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ght (28) wagons with corn, when the expedition returned to camp. Again, October twenty-sixth, it formed a part of a foraging expedition sent out under charge of Brigne four days, and loaded thirty-two wagons with forage. Again, on the twenty-sixth of October, the regiment went with the brigade on a foraging expedition to Berkshonsiderable skirmishing took place with the rebel cavalry near East-Point. October 26.--At seven A. M., I left Atlanta, in command of a foraging expedition composeply of fresh meats, sweet potatoes, etc. From the nineteenth to the twenty-sixth of October, the regiment remained in camp, furnishing the usual details for picket and other purposes. On the morning of the twenty-sixth of October, the regiment with brigade reported to General Geary, and under his command was engaged in a seight hundred wagons with corn and forage. A similar expedition started October twenty-sixth, not going so far, however, but meeting with the same success, and witho
, near rolling-mills, from which place it moved on the fifteenth September into park on north side of city. On the sixteenth October marched with troops of the Second division, General Geary commanding, on forage expedition; also on the twenty-sixth October, with troops of First division, Colonel Robinson commanding; capturing, for use of command, in both expeditions, sixty bushels corn, and a quantity of corn-fodder. The battery remained in park until November fifteenth, expending no ammuober sixteenth, going as far as Flat Rock Shoals, on South River. In the expedition were probably six hundred wagons, which were all filled with corn and fodder. One section of battery accompanied another expedition, under General Geary, October twenty-sixth, proceeding in direction of Lithonia, on Georgia Railroad. From these and other expeditions from Atlanta, we received in all about seven thousand (7000) pounds corn for the animals of the battery. We moved from Atlanta November fifteenth
works. September twelfth, moved camp to the north side of the city. September seventeenth, division reviewed by General Williams. September nineteenth, division reviewed by General Slocum. October twentieth, Colonel James L. Selfridge took command of the First brigade. October twenty-first, moved out the Decatur road on a foraging expedition under command of Colonel. October twenty-third, Colonel Carman came out with Second brigade to support us, and took command; arrived in camp October twenty-sixth at four P. M. Brought in some eight hundred wagons loaded with corn. October twenty-eighth, 1864, moved out to Decatur to support a forage party, returned the same night. November fifth, moved out the McDonough road three miles, camped for the night. Some little picket-firing took place during the night. Returned to our old camp on the sixth. November eleventh, an election was held in the regiment; two hundred and forty-three votes were polled for A. Lincoln, and one hundred and t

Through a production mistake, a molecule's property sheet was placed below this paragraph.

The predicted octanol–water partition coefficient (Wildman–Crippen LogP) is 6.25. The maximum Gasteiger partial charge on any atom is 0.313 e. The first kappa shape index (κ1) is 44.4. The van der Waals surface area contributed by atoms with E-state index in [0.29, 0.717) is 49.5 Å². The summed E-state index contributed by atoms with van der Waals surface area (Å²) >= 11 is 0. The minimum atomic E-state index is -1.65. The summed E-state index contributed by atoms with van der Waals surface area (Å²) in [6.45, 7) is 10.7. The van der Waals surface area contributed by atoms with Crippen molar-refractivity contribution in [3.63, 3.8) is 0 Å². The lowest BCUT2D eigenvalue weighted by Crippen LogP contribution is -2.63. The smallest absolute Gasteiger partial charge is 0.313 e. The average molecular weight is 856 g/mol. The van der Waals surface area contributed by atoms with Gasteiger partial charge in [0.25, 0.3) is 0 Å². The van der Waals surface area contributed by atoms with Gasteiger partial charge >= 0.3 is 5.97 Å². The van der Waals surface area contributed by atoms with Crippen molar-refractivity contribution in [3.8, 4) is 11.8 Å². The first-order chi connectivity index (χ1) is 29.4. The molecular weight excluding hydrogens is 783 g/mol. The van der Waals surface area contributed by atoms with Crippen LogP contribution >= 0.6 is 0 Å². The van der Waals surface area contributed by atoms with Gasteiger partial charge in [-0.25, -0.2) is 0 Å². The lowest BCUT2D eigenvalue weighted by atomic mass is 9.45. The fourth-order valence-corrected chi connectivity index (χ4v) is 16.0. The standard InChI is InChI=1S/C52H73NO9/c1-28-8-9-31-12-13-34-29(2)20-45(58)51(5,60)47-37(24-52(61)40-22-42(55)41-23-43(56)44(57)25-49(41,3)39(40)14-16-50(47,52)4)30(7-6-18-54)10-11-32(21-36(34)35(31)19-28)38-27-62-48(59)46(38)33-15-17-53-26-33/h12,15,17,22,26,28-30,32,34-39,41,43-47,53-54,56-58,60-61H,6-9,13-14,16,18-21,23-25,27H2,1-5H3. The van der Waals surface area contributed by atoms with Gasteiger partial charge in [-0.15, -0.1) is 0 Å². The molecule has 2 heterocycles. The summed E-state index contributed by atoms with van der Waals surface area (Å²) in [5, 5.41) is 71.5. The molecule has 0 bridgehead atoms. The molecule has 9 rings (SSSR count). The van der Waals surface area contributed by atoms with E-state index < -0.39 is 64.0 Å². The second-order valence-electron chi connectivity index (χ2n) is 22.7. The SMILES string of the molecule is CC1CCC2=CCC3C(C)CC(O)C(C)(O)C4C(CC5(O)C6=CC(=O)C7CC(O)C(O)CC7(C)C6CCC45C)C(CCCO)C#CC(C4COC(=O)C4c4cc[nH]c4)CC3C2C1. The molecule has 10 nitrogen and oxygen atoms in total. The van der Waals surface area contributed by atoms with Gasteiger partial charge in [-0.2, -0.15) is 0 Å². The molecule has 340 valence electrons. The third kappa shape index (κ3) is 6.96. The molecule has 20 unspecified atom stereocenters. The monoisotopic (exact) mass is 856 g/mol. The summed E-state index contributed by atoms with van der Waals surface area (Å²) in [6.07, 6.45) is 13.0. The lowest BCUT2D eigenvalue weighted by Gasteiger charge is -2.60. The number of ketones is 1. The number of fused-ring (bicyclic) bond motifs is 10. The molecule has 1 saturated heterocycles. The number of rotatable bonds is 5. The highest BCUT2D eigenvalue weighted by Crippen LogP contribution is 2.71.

there to await the arrival of the infantry. The enemy fell back to London that night. I reached the front on the morning of the twenty-second, moved the infantry to Mouse Creek that day, and soon afterwards to Sweet-water. On the evening of the twenty-third of October the enemy advanced in considerable force and engaged the cavalry for a short time, retiring at dusk. Their loss is not known. Ours is five wounded. The same movement was again made by them on the evening of the twenty-sixth of October. In this affair our loss was three wounded and five missing. The enemy are known to have had three commissioned officers and several privates killed, and a number wounded. On the twenty-seventh of October I was informed that the notorious bushwhacker and robber, Bryson, had been sent, with his command, by Burnside, to get in my rear and obtain information as to our movements and intentions. I immediately gave Brigadier-General Vaughn a detachment of about one hundred men, and d
ry rules and precautions. Instead of meeting the enemy with double their force and a good ferry behind him, he was outnumbered three to one and had no means of retreat. Cogswell is a prisoner; he behaved very handsomely. Raymond Lee is also taken. I found things in great confusion when I arrived there. In a very short time order and confidence were restored. During the night I withdrew everything and everybody to this side of the river, which, in truth, they should never have left. Oct. 26, 1.15 A. M. For the last three hours I have been at Montgomery Blair's, talking with Senators Wade, Trumbull, and Chandler about war matters. They will make a desperate effort to-morrow to have Gen. Scott retired at once; until that is accomplished I can effect but little good. He is ever in my way, and I am sure does not desire effective action. I want to get through with the war as rapidly as possible. . . . I go out soon after breakfast to review Porter's division, about five mile